Katherine Tegen Books, 496 pages
"In Beatrice Prior's dystopian Chicago, society is divided into five factions, each dedicated to the cultivation of a particular virtue—Candor (the honest), Abnegation (the selfless), Dauntless (the brave), Amity (the peaceful), and Erudite (the intelligent). On an appointed day of every year, all sixteen-year-olds must select the faction to which they will devote the rest of their lives. For Beatrice, the decision is between staying with her family and being who she really is—she can't have both. So she makes a choice that surprises everyone, including herself. During the highly competitive initiation that follows, Beatrice renames herself Tris and struggles to determine who her friends really are—and where, exactly, a romance with a sometimes fascinating, sometimes infuriating boy fits into the life she's chosen. But Tris also has a secret, one she's kept hidden from everyone because she's been warned it can mean death. And as she discovers a growing conflict that threatens to unravel her seemingly perfect society, she also learns that her secret might help her save those she loves… or it might destroy her."
I heard about Divergent first and foremost because it was a dystopian book. After reading The Hunger Games I've sort of been hooked on any dystopian or post-apocalyptic novel. Not to mention the gorgeous cover! This book is the first in a trilogy and just recently, I discovered the second title was released by Veronica Roth on her own blog that book two will be called, Insurgent. I'll be impatiently waiting for the actual release until then!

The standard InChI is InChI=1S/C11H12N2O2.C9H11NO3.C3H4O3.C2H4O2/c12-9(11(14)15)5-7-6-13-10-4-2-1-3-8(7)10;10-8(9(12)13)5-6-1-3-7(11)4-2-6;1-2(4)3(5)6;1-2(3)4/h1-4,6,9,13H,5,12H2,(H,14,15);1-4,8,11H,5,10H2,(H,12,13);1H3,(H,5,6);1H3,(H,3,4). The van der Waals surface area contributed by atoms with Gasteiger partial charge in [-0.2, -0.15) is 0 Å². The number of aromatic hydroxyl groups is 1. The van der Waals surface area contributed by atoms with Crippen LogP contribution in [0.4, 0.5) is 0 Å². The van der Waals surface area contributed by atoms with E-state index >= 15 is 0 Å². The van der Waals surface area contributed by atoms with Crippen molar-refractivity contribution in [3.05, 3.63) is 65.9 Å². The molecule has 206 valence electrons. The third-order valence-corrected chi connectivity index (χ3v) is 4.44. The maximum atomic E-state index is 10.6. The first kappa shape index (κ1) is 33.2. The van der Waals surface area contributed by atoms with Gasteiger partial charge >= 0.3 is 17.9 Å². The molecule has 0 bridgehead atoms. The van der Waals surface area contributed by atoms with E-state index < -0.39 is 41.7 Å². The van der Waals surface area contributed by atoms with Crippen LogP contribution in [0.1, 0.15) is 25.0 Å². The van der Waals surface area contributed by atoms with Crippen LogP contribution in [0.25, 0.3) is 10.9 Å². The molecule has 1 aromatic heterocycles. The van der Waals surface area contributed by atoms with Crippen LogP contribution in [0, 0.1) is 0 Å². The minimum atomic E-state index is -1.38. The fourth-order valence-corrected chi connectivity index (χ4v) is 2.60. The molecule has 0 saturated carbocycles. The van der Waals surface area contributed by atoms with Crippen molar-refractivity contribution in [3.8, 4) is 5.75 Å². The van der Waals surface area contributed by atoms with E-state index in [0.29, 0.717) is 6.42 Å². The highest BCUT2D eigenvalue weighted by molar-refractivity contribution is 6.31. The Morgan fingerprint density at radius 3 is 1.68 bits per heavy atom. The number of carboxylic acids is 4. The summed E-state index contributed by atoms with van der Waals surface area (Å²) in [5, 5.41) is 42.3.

In case you aren't particularly familiar with dystopian books, (or The Hunger Games--which for that matter, get out and read them, pronto!) dystopian books are set in a post-apocalyptic world where society controls how the city is run to maintain order and prevent corruption. Divergent is very much like the typical dystopian novel, except when you're sixteen you have a choice. This choice revolves around deciding which of the five factions best fits your values and lifestyle. For some, the choice is simple, but for those such as Beatrice, it's one of the toughest.
Beatrice was my favorite character in this novel. At the beginning of the book she can't make up her mind, she's afraid, unsure of her own identity, and torn between pleasing her family or pleasing herself. The reason she was my favorite character is because of the journey the reader takes along with her as she grows into a completely different person from where she began. At this point in time, teens can easily relate to the changes Beatrice goes through.
After the choosing ceremony, where sixteen-year-olds decide on which faction they want to belong in, everyone separates off. When Beatrice does make this choice, everything is put into perspective. Shortly after this, there is an initiation process that all new members must par-take in. For some, they will make the cut, while others won't and will be left faction-less with a low ended job or no job at all. During this initiation process is when Beatrice changes her name to Tris, thus giving her a new identity. I especially love this part because it truly shows how she plans to start a new life as a different person and put everything that has always mattered most behind her.
Another one of my favorite characters was Four, and yes, there is a specific reason to why his name is Four, but I guess you'll have to read the book to find out! Four is a very mysterious character and that's probably one of the main reasons as to why I like him so much. He is definitely attractive and plays a big part later on.
Although I did love Divergent, I felt that there were a few parts where everything didn't flow as smoothly. The writing wasn't necessarily forced, but at the end, I especially noticed that the plot was a little rushed in the process.
On a better note, I had a hard time putting this book down and can hardly wait for Insurgent to come out!
Rating: 5 stars - I loved it! Buy a copy!